8. Burmann remarks, that the arrangement of the feathers, beginning with the least, would be more accurately expressed by 'longâ breviorem sequente,' but the metre requires the construction in the text.
9. clivo crevisse] "to have grown in a slope," i. e. to be thus tapered by nature. Marriott.
quondam] "often," "sometimes," indefinite, as in Virg. G. IV. 261: "Frigidus ut quondam silvis immurmurat Auster." Hor. Od. II. 10, 19: “quon| dam citharâ tacentem suscitat Musam -Apollo."
10. Tibullus illustrates this comparison by his description of the pipe: "Fistula, cui semper decrescit arundinis ordo: Nam calamus cerâ jungitur usque minor:" II. 5, 30.
11. medias] scil. pennas: "the middle part of the feathers." 12. veras] "real."
13. sua se tractare pericla]
"that he was meddling with things | tomb of Ninus (1-36). Thisbe, arridangerous to himself."
14. renidenti] "beaming" with pleasure.
19. libravit] Cf. Virg. G. IV. 196: where the bees" sese per inania nubila librant." So Dædalus is described elsewhere by Ovid, Ars Am. II. 68: "Inque novum timide corpora librat iter." 21. instruit] "furnishes" with wings.
22, 23. demissior- celsior] "too low-too high."
24, 27. Dædalus tells Icarus not to steer his course as a navigator does by the stars: but to follow him. Helice, the Great Bear, so called from its apparent revolution [exíσow, vclvo] about the Pole Star. Orion was after death translated among the stars: whence Ovid, Fasti, IV. 388: "Ensifer Orion æquore mersus erit."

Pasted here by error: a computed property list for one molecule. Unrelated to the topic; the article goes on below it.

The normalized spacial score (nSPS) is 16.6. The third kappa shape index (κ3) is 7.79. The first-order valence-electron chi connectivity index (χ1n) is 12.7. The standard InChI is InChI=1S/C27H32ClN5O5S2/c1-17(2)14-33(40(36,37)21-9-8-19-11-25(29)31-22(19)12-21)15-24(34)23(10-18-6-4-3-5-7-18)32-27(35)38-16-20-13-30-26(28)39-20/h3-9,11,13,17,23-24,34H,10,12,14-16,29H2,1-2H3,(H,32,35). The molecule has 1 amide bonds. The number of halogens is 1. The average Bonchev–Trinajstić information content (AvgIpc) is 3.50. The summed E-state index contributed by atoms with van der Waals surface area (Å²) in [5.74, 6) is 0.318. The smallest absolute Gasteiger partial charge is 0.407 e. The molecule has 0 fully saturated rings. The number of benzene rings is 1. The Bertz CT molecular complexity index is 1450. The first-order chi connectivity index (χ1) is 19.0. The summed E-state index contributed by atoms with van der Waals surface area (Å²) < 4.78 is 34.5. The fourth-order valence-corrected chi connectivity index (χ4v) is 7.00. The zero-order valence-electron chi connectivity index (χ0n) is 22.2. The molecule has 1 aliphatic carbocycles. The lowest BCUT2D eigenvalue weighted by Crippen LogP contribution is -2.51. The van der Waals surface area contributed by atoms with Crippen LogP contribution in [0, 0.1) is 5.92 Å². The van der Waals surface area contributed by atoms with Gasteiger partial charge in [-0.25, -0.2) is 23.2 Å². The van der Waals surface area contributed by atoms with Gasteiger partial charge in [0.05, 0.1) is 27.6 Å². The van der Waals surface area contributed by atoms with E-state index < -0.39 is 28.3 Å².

28. Inter opus] "in the midst of his task and his warnings."
ving first, flies in terror at the sight of a lioness. Pyrainus soon after finds her veil, which she had dropped, torn by the beast, and bloodstained; and supposing her dead, kills himself for grief (37-73). Thisbe, returning, will not survive her lover; praying only that she may rest in the same grave with him, and that the mulberry tree which had witnessed the tragedy, might perpetuate its memory, by changing the colour of its fruit from white to red.
2. prælata] "fairer than ": lit. " preferable to: not "preferred to:" for the past participle has often the sense of the verbal adjective in 'bilis': e. g. 'inviolatus,'" inviolable": 'inaccessus,' "unapproachable": "contemptius,' "more despicable," Liv. IX. 55. Mayor on Philipp. II. § 65. Compare Ovid, Met. III. 440," inexpleto [insatiable] lumine."
31. quæ] the feminine gender is 4. coctilibus] "brick": as opused, because the mother-bird is meant. posed to stone: the latter material be43. Rapidi] "scorching." Cf. ing rare in the Mesopotamian plains. Virg. Ecl. II. 10: "rapido fessis mes- Compare Juvenal's description of Basoribus æstu," G. IV. 425. "rapidus-bylon as "a figulis munita," "fortiSirius." Rapidus,' in its original sense, fied by potters," Sat. X. 171. is nearly a synonym of ' rapax :' hence 5. primos gradus] "the first Lucret. IV. 712, 66 rapidi leones," advances" of love. "devouring lions." 6. tædæ coissent] "they remigio] Prof. Conington on Virg. would have been united under the sancEn. I. 301 [remigio alarum], tion of marriage." When a husband was says: "The original author of this conducting his newly-married wife metaphor, which has become a com- home, blazing torches of pinewood were monplace in poetry, is supposed to be carried before them. Hence the use Esch. Ag. 52." The phrase occurs of tæda' for "marriage." Hence in Lucret. VI. 748: and again in the Ovid, Met. IX. 721: "conjugium, En. VI. 19. pactæque exspectat tempora tædæ."